After the Sundays of Zacchaeus, and the Parable of the Talents, we have the Sunday of the Canaanite woman, who persistently sought after the help of Jesus, and whose humble and strong faith astounded even the Lord and all his disciples. This woman reflected a person whose desire for Christ stood above all else. Even though she was a foreigner, and even  a seemingly helpless, desperate woman, she displayed a faith that Jesus marveled at.

Every Sunday we come to Church, we come to encounter God and to listen to Him speak to us through Holy Scripture and through our worship. In fact, each and every day we are called to make a connection with God, feeding our souls and minds by reading the Bible and nourishing ourselves with His holy word, as well as with our prayers. When we strive to connect with God daily, we will see how relevant these Biblical stories can become in our own lives

During this month of February, we will enter the Triodion Period, which is a special three week period leading up to the beginning of Great Lent, on March 11th. Each of these weeks will have other biblical stories that we are all familiar with, but which each have profound lessons for us to learn for our journey of faith. Pay attention. Listen. Strive to hear God speaking to us through these holy words!

With love and gratitude in Christ our Lord,         +Luke

Holy Land Meditation Booklet

Holy Land Booklet

Welcome to our Church

Learn about our parish and the Orthodox Church!


Monthly Bulletin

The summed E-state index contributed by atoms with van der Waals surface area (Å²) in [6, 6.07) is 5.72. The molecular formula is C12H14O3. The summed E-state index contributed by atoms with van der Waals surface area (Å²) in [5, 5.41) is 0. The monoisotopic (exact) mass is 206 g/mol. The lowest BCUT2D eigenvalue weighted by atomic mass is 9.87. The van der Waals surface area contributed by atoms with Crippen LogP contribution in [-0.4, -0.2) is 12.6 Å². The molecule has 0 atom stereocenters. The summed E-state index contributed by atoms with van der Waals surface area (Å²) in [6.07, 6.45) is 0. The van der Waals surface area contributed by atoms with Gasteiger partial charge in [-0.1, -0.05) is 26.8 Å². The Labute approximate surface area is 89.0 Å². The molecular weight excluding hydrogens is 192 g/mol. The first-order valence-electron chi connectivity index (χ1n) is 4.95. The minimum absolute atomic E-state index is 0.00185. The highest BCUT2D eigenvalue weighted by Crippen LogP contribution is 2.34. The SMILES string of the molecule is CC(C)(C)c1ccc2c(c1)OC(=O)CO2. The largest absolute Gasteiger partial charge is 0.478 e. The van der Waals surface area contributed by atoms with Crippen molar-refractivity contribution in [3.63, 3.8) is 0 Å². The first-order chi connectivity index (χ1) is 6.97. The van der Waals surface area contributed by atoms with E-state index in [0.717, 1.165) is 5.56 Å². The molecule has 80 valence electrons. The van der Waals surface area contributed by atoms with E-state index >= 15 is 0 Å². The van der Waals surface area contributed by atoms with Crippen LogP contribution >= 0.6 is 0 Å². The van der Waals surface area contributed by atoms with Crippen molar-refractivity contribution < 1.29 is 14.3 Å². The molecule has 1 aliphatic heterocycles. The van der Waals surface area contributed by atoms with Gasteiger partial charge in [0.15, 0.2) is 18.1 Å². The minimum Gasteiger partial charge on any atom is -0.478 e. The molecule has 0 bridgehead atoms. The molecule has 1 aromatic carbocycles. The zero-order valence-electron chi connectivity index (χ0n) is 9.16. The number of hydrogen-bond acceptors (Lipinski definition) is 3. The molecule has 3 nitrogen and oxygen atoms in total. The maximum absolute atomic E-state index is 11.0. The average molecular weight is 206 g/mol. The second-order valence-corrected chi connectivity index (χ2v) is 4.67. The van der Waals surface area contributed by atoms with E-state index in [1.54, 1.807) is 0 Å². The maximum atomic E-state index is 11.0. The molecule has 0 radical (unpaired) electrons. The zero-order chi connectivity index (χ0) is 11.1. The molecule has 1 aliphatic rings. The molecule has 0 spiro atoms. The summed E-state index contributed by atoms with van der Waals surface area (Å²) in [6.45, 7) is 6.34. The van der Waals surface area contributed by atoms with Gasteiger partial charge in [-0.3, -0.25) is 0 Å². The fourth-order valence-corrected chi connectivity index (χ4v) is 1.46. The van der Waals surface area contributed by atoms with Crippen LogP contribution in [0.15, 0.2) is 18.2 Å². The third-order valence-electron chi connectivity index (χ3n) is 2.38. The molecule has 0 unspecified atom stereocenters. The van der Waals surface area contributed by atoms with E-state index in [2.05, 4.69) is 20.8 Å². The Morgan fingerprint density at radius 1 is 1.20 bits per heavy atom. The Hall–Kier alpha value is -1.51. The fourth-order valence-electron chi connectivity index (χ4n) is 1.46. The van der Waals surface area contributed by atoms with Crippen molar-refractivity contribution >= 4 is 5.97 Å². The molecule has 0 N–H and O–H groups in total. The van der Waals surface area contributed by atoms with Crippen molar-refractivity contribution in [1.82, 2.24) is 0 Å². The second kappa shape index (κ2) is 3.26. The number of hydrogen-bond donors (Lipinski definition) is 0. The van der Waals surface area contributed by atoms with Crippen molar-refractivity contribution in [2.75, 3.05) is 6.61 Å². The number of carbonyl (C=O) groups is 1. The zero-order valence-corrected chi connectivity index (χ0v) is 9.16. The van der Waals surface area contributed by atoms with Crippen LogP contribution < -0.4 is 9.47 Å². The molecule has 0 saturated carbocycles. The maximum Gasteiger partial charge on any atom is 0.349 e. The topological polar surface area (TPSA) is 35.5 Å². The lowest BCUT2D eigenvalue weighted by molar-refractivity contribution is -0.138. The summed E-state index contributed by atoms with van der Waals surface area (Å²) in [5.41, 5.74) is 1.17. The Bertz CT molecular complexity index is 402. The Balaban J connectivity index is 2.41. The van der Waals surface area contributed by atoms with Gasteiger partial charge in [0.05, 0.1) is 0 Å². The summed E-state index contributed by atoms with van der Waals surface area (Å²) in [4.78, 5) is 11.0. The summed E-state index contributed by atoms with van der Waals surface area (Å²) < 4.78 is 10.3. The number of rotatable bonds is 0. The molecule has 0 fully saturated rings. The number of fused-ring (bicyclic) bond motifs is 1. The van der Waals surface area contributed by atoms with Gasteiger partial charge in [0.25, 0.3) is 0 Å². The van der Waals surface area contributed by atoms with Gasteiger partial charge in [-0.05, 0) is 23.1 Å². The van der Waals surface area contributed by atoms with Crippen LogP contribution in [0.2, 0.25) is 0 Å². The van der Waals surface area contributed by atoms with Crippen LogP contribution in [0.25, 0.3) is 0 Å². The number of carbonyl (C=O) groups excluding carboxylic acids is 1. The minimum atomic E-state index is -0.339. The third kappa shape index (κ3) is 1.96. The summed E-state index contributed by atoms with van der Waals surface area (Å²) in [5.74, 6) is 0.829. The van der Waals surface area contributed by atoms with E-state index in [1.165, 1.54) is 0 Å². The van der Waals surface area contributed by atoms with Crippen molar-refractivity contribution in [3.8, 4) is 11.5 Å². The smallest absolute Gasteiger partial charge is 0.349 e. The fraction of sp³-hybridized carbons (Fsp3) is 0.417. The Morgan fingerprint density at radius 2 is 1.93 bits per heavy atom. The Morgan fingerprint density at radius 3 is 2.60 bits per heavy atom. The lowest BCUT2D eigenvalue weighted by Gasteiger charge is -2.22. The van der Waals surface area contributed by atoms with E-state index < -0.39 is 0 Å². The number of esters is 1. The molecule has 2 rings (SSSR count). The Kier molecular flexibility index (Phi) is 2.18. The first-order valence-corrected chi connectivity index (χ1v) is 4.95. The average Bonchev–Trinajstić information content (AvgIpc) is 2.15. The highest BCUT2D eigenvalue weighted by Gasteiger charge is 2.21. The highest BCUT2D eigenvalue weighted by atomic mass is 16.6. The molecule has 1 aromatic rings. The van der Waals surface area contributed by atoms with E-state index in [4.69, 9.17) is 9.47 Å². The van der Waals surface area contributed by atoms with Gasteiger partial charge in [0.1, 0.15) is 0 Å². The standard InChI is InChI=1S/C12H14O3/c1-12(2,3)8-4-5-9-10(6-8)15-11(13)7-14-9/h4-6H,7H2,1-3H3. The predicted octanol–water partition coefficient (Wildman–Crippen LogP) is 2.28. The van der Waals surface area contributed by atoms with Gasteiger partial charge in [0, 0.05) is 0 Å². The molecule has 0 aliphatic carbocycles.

Monthly Message
February 01, 2019 -
Over the past several Sundays, I’ve been preaching on  topics related to our seriousness and our commitment to following the ways of our faith and developing a vibrant, living, dynamic relationship with Christ.


Recent Sermons
February 04, 2019 -
“Don’t accept the grace of God in vain.” St. Paul warns the first Christians in Corinth about this in today’s epistle reading. What does that mean? How can one accept the grace of God in vain?


January 21, 2019 -
A strange illness has appeared in our days – the passion for distractions. Never before was there such a desire for distractions; people have forgotten how to lead a serious life for the good of others; they have no spiritual life and are bored. They exchange the profound content of a spiritual life for distractions! What madness! We must re-introduce into life its lost meaning and give back to the people the knowledge of the true purpose of life.


Our Orthodox Faith
Our Faith

Building Up a Healthy Church
Learn more»